Fertilizer prices and natural gas prices have unexpectedly been decreasing globally, including in the United States, since last fall. The drop in fertilizer prices is directly due to the decline in natural gas prices since the production of fertilizer is connected to natural gas as a source of energy or feedstock. In the past nine months, our U.S. natural gas prices have declined by a whopping 67%, while the prices of anhydrous ammonia, phosphate (MAP), and potash have declined by 24%, 16%, and 18% respectively. We’ve seen nothing but costs falling across the board.
Current corn and natural gas price projections by Department of Agriculture members suggest anhydrous ammonia prices will go above $1,100 per ton in the spring of 2023. Nitrogen fertilizer prices have been high and volatile in the US since August 2021, causing difficulties for farmers when making fertilizer decisions. Several aspects contribute to these volatile prices, some being the aftermath of COVID and resulting supply chain problems. High corn prices traditionally lead to high nitrogen fertilizer prices, hence the conundrum.
Our global supply chain problems and inflation have sent fertilizer prices soaring and left many suppliers sold out, limiting farmers on their own execution. With limited plantings of say corn, as an example, which require heavy use of fertilizer, could drive up the consumer’s cost of bread, cereal, and other staple foods. The demand for U.S. could rise further if Ukraine and Russia engage in a full-blown war, disrupting shipments from those two key export countries.
Since we now understand where fertilizer comes from and what effects price spikes have on other links in the chain, this brings us to spring planting. When fertilizer prices decline by double digit rates ahead of a planting season, the next question is whether falling prices of fertilizer, which is the largest operating cost line item for most crop farmers in Colorado, might influence their spring planting intentions or not. The theory is that lower fertilizer prices should drive greater corn acres relative to soybean acres since corn uses more expensive nitrogen fertilizers (such as anhydrous ammonia) than soybeans use. (USDA estimates that the total operating and overhead costs to raise U.S. corn is approximately $870 per acre compared to $591 per acre for U.S. soybeans, largely due to the fertilizer-intensive nature of corn.)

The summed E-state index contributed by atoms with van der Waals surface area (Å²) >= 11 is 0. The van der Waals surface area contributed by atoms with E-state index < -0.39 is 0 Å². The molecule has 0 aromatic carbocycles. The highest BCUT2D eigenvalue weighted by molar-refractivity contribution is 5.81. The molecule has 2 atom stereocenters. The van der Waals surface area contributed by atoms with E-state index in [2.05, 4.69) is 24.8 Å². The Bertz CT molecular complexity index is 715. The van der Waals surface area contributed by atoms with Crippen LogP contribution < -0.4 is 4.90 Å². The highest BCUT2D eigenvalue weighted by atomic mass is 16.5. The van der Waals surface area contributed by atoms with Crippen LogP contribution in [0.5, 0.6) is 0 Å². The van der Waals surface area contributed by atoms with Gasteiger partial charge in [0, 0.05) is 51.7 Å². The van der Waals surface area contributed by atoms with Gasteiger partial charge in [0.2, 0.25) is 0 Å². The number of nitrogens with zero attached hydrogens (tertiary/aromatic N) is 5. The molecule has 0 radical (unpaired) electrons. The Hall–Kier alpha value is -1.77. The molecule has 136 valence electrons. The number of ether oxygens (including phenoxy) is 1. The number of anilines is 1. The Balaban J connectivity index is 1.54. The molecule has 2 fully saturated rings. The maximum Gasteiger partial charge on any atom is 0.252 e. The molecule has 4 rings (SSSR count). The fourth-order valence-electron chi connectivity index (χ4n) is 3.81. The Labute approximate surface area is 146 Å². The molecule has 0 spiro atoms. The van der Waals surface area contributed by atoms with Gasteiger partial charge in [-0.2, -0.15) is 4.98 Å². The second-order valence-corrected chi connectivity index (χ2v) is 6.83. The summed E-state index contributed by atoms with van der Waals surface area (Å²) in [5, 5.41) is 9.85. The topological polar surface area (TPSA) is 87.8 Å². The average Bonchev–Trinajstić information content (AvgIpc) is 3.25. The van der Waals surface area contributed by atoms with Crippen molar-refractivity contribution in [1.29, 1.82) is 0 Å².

However, the decrease in natural gas prices may not affect the spring planting decisions of local Colorado farmers, despite being the largest operating cost for crop ranchers for two main reasons. One being that most farmers have already prepaid for their 2023 fertilizer needs based on their crop plans and are unlikely to switch their crop this late in the season. As an example, corn is already in process for this year, receiving its nitrogen treatment last Fall, so by now it’s too late to change any spring crop seeding. Secondly, since nitrogen is generally not used in soybean production, local farmers will stick with their corn crop decision this spring unless they skipped the fall application. There’s no sense in pulling out now.
There is a risk of asset impairment for fertilizer dealers as they may have built up their fertilizer inventories at high prices during 2022 and would have to write down the value if the wholesale acquisition cost exceeds the retail price at delivery. However, ag retailers have learned from the 2008-2009 fertilizer price spike and have taken measures to avoid a similar situation. Fertilization companies have increased their prepayment programs, spread out their fertilizer purchases, and strengthened their internal risk management processes. Despite the decline in wholesale prices, agriculture retailers will be able to maintain retail prices due to the high grain prices and profitability of farms this year.
When it comes to planting crops for spring in Colorado, seasoned farmers and ranchers usually know all too well what to expect from fertilizer resources, resource shortages, price fluctuations, and every other resource that impacts their ag business. This year could be deemed as abnormal, but we know our farmers have it all under control. We have faith in our cultivators and always trust that they can produce what is promised. So, know that although there have been some unforeseen price changes in fertilizer, it doesn’t have a significant impact on our local spring planting decisions.
This blog post is for informational purposes only and should not be considered financial, legal, or investment advice. Any information contained in this post is subject to change without notice and should not be relied upon without seeking the advice of a qualified professional. The views and opinions expressed in this post are those of the author and do not necessarily reflect the official policy or position of our Association. The author and Association are not responsible for any errors or omissions and are not liable for any losses or damages arising from the use of the information contained in this post.